Apify Actors

Actors run on the Apify serverless computing platform and enable the execution of arbitrary pieces of code. Unlike traditional serverless platforms, the run of an actor is not limited to the lifetime of a single HTTP transaction. It can run for as long as necessary, even forever. The actor can perform anything from a simple action such as filling out a web form or sending an email, to complex operations such as crawling an entire website and removing duplicates from a large dataset.

A single isolated actor consists of source code and various settings. You can think of an actor as a cloud app or service.

Quick start

Go to the Actor section in the app, create a new actor and go to Source tab. Paste the following Node.js code into the Source code editor:

const Apify = require('apify');

Apify.main(async () => {
   console.log('Hello world from actor!');
});

Click Quick run to build and run your actor. After the run is finished you should see something like:

Congratulations, you have successfully created and run your first actor!

Let's try something little more complicated. We will change the actor to accept input and generate output (see Input and output for more details):

const Apify = require('apify');

Apify.main(async () => {
    // Get input and print it
    const input = await Apify.getValue('INPUT');
    console.log('My input:');
    console.dir(input);

    // Save output
    const output = { message: 'Hello world!' };
    await Apify.setValue('OUTPUT', output);
});

Save your actor by clicking Save and then rebuild it by clicking Build. After the build is finished, go to Console and set Input to:

{ "hello": 123 }

Then set Content type to application/json; charset=utf-8 and click Run. You will see something like:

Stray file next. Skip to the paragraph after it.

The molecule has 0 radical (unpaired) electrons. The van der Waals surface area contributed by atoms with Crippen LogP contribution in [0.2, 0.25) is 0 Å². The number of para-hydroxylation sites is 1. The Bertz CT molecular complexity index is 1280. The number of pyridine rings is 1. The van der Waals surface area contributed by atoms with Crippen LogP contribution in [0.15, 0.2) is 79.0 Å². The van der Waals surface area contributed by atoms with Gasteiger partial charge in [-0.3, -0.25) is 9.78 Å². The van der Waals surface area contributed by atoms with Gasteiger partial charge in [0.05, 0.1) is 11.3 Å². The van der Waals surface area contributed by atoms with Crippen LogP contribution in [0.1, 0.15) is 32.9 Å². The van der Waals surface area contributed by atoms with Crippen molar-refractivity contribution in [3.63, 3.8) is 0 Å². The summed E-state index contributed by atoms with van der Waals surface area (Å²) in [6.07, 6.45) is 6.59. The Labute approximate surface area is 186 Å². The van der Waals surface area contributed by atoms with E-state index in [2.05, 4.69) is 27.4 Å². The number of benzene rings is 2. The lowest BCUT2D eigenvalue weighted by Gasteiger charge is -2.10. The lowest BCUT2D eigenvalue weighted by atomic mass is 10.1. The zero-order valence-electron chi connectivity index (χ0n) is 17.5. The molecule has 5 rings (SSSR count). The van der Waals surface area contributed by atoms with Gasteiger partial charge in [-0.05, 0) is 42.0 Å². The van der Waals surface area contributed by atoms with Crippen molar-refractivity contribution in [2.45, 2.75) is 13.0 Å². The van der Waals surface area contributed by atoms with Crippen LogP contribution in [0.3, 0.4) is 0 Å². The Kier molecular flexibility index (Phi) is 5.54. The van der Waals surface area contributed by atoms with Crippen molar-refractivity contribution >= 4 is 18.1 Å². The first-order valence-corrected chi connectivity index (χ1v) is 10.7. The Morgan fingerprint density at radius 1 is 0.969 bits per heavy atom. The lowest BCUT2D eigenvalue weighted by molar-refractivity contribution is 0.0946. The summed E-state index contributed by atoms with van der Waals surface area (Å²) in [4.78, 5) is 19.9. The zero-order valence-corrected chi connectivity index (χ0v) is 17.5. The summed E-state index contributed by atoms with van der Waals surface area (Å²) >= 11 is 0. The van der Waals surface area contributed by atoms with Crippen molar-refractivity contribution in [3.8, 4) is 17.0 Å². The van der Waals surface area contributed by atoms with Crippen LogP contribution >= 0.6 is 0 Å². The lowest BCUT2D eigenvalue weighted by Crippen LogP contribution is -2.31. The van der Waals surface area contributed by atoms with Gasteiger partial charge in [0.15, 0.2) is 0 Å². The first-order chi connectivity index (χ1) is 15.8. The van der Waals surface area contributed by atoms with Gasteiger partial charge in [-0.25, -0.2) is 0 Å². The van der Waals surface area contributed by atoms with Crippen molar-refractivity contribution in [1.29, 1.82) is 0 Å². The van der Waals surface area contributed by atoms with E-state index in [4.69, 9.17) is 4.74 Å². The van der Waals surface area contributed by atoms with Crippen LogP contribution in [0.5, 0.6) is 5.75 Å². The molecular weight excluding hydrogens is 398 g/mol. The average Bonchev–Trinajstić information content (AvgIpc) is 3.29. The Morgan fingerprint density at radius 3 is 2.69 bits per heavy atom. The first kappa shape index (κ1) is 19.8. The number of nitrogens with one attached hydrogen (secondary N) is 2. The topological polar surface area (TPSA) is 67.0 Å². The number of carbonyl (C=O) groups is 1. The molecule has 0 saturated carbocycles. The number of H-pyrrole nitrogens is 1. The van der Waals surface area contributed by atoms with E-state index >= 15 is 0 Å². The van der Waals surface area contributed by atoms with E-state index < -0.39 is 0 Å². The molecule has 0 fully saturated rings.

Excellent, you have just created your first actor to accept input and store output! Now you can start adding some magic.

Note that the above actor is also available in the library as apify/hello-world. It uses the apify NPM package, which provides various helper functions to simplify the development of actors. For example, the Apify.main() function invokes a user function and waits for its finish, it logs exception details, etc. Note that the apify package is optional and actors do not need to use it at all.

For more complicated actors, you'll probably prefer to host the source code on Git. To do that, follow these steps:

  1. Create a new Git repository
  2. Copy the boilerplate actor code from the apify/quick-start actor
  3. Set Source type to Git repository for your actor in the app
  4. Paste the Git repo link to Git URL, save changes and build your actor.
  5. That's it, now you can develop your actor locally on your computer and run it in the Apify cloud!

For more information, go to the Git repository section.

Source code

The Source type setting determines the location of the source code for the actor. It can have one of the following values: Hosted source, Git repository, Zip file or GitHub Gist.

Hosted source

The source code of the actor can be hosted directly on Apify. All the code needs to be in a single file and written in JavaScript / Node.js. The version of Node.js is determined by the Base image setting - see Base images for the description of possible options.

The hosted source is especially useful for simple actors. The source code can require arbitrary NPM packages. For example:

const _ = require('underscore');
const request = require('request');

During the build process, the source code is scanned for occurrences of the require() function and the corresponding NPM dependencies are automatically added to the package.json file by running:

npm install underscore request --save --only=prod --no-optional

Note that certain NPM packages need additional tools for their installation, such as a C compiler or Python interpreter. If these tools are not available in the base Docker image, the build will fail. If that happens, try to change the base image to Node.js 8 + Puppeteer on Debian, because it contains much more tools than other images. Alternatively, the source code can be hosted in a Git repository, where it is possible to specify a custom Dockerfile with arbitrary dependencies.